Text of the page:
But Rooster Blues' 1980 release of The Chief, an extraordinarily strong album by any standards, announced to the world that Eddy Clearwater's ascendancy to Chicago blues stardom was officially underway. The '90s found Clearwater waxing two encores for Rooster Blues, a set for Blind Pig (1992's Help Yourself), Mean Case of the Blues, in 1996 on his reactivated Cleartone Records, followed by Cool Blues Walk in 1998, Chicago Daily Blues in 1999, and Reservation Blues in mid-2000. With consistently exciting live performances, Clearwater cemented his reputation as a masterful showman whose principal goal is to provide his fans with a real good time. Keeping in that tradition, Clearwater teamed up with like minded showmen Los Straitjackets, releasing Rock n Roll City in 2003 on Rounder, followed five years later by his first session for the Alligator label, West Side Strut.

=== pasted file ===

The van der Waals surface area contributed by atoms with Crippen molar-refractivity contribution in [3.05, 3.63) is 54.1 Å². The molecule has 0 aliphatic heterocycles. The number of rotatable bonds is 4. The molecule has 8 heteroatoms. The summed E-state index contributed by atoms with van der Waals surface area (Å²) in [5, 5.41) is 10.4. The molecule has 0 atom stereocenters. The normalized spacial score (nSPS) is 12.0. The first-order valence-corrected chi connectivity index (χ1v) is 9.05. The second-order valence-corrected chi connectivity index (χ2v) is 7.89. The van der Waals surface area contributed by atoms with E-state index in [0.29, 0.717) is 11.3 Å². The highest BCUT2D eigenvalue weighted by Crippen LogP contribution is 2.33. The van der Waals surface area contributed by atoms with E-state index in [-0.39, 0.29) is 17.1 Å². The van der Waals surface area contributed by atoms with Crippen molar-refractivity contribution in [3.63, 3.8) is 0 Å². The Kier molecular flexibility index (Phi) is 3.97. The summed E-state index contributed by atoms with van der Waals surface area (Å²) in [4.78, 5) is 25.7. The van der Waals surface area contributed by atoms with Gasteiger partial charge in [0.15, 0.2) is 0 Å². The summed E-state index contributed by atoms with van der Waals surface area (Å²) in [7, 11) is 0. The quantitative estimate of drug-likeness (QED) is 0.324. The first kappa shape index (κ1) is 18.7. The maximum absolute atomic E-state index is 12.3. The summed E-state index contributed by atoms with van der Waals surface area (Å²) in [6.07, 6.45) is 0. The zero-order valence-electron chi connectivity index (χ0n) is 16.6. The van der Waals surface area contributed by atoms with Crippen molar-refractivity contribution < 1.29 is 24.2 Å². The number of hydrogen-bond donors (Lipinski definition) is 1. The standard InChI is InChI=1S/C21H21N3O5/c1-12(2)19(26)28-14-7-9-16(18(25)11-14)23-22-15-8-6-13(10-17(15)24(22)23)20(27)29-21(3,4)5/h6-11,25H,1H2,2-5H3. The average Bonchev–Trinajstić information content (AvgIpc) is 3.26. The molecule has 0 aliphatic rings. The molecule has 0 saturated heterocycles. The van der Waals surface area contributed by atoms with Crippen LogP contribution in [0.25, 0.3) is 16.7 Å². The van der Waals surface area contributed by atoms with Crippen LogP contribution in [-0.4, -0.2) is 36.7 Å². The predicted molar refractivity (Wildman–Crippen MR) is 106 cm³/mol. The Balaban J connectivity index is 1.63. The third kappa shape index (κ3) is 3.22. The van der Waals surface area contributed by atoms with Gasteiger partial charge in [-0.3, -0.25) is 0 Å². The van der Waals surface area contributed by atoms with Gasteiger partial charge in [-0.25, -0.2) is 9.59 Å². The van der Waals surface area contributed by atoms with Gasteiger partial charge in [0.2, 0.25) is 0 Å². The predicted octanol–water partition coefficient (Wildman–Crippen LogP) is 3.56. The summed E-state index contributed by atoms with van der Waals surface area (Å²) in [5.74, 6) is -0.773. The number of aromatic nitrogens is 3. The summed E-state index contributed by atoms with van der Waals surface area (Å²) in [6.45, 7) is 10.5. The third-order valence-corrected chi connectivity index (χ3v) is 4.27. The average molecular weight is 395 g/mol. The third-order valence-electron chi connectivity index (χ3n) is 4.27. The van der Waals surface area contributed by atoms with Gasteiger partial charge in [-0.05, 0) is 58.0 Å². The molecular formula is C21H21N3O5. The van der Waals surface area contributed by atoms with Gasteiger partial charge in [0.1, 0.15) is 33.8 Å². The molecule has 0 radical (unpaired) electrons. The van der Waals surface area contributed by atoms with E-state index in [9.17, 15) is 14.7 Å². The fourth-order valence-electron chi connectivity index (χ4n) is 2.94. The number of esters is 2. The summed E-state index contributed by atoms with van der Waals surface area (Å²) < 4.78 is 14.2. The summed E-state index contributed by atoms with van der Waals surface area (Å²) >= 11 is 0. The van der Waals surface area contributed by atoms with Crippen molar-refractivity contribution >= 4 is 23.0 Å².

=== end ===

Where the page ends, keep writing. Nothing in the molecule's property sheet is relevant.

Eddy "The Chief" Clearwater is the stage name of Edward Harrington (born January 10, 1935), an American Chicago blues musician. Blues Revue said Eddy plays “joyous rave-ups…he testifies with stunning soul fervor and powerful guitar. One of the blues’ finest songwriters.”
Early life 
He was born in Macon, Mississippi, on January 10, 1935. His family moved to Birmingham, Alabama in 1948. He taught himself to play guitar at an early age (left-handed and upside down) and began performing with various gospel groups, including the Five Blind Boys Of Alabama.
Clearwater is best known for being part of the Chicago blues scene since the 1950s. He performs both within the U.S. (especially around the Chicago, Illinois area, where he resides) and internationally, such as at blues festivals in France, Germany, Denmark, Poland and the Netherlands. His sound has been described as “hard-driving Windy City blues, soul-tinged balladry, acoustic country blues and gospel uplift….good natured fretboard fireworks.”